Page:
The price of the high is that YOU have to end it. A rather terrible realization when it comes to you, really. But then it is that moment of realization that separates the professionals from the hustlers. A professional enjoys what he does, but knows at the end of the day that he has to keep what he does about business.
For all the pleasure he derives from it, if he loses sight of the bottom line, he is digging his own grave. A hustler never sees what they are doing for what it is. They think you can balance out the fun and the money, and keep riding the rush. In this business, just as in life, you must grow up. Because in every single game there is that critical moment when the fun must end and business must begin, and you must put the competition away.
A hustler never learns to see that moment for what it is and wins on luck or skill. That is until they meet an old hand who knows the game well enough to survive long enough to learn their style and drive them into the ground once they run out of tricks.
I guess it is a commentary on the job that the best part is a double-edged sword. What is the worst part of the job? Horse racing, college games, professional, whatever. Whenever a backer came to Albert or me with a fat stack of money and told us to make him a mint off the next season of his favorite sport we died a little inside. But betting on sports, you control nothing. And luck is the biggest bitch in the world.
She will leech you dry and then bury you alive under a pile of flesh eating beetles before building an explosive broken glass factory on top of the pile, then burn it down. The things I have seen luck and chance do to gamblers over the years are damn ugly. Look at a betting pool sometime, and recognize the math that makes it worth your investment. That is the nature of luck. And the word for you, the vast majority of players by the way, is losers.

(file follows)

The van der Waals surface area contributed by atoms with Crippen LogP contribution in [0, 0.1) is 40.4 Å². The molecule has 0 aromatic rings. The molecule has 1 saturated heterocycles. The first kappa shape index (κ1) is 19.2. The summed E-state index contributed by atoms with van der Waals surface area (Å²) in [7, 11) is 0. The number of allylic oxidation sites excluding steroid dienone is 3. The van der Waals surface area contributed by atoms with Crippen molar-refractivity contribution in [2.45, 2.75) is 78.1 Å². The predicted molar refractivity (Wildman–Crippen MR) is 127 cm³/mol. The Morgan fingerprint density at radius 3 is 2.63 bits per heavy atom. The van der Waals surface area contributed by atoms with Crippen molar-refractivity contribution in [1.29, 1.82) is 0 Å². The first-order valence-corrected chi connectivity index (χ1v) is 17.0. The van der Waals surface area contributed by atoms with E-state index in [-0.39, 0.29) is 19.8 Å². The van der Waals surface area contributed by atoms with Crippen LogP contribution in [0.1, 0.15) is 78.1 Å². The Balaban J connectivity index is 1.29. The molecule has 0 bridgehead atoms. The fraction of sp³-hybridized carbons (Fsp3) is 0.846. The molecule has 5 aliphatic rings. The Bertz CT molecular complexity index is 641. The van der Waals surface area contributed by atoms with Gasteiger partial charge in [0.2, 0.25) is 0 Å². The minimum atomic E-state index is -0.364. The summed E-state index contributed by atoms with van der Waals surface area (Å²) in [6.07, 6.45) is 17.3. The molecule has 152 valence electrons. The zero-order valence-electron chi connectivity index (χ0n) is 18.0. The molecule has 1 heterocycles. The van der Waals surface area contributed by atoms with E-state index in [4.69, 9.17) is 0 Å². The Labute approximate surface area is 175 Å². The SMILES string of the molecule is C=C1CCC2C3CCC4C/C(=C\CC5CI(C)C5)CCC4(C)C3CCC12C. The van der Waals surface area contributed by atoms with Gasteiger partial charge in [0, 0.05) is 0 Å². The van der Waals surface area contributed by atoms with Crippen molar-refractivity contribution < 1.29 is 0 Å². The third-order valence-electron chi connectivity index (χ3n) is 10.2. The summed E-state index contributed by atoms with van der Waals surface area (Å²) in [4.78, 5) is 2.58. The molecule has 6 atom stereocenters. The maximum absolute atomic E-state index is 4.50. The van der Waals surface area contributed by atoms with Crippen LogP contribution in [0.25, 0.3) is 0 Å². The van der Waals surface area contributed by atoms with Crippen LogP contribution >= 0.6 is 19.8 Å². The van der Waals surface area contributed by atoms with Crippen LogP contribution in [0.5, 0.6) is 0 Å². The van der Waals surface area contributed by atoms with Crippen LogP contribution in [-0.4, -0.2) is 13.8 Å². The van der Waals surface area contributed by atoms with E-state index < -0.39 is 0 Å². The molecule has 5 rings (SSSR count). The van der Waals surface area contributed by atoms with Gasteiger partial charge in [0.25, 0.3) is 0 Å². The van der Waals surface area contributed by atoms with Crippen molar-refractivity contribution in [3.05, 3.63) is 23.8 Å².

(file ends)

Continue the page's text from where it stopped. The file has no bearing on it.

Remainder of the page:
It makes me feel like a very bad person. In a game, you can say with some confidence that everyone there is in control and knows the score, but with sports, the entire system is crooked from start to finish.
What is the biggest misconception people have about the job? That it is just numbers. Counting cards, knowing the odds, is really not the point. They have a pattern, a series, a system of ticks and twitches and so on that tell you a lot more than, GOOD! My impression for awhile has been that people think if you sat the internet down at a table that it would be some kind of Rainman winning machine.
The issue is beating people who already own the house, a cabin, and several lovely vacation spots. They need to worry about you. It is like playing cards with wolves.